Weaning Baby pt. 2 Bottle Feeding

Last week we discussed exclusive breastfeeding while working a full time job, and the challenges that can present with this style of care. What about our moms on medications unsafe for breastfeeding, or moms fed up with breastfeeding all together? Since we are eliminating the breast completely, you will no longer need to use a pump. Pumping will only encourage your body to produce more breast milk. Instead of pumping, you will want to hand express the milk until you feel more comfortable. When done as needed, this will significantly reduce the chance of engorgement, and will not cause any more milk production. Eventually you will be able to eliminate hand expressions all together. We will be addressing the two major decisions made with bottle feeding; what kind of bottle should i give my baby, and what kind of formula is best for my baby?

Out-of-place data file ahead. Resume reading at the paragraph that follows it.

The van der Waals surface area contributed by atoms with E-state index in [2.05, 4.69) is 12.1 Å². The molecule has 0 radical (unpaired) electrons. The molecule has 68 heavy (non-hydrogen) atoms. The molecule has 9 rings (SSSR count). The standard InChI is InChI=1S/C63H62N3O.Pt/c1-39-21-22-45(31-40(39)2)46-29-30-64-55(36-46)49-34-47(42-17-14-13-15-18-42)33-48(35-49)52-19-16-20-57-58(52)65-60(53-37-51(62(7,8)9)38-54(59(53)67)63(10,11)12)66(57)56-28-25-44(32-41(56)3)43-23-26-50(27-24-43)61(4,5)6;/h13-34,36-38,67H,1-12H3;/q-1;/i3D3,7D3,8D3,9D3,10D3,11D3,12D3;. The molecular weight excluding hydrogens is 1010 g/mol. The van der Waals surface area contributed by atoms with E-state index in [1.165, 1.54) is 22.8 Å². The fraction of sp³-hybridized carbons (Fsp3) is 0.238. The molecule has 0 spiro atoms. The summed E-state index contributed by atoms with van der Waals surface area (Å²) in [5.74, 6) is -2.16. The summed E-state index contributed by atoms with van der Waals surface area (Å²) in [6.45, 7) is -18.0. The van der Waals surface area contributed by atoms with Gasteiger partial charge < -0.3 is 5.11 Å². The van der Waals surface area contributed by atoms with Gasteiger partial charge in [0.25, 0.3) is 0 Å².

The best advice I can give parents when starting out, is buy 3 different types of bottles in the beginning. If you're still breastfeeding, pump for one feeding a day, and test out each bottle on your baby. They will tell you what they like. I want to be clear - start testing bottles and nipples only if you plan to bottle feed. It is best to stick to exclusive breastfeeding or exclusive bottle feeding within the first few weeks of development, so as to avoid nipple confusion.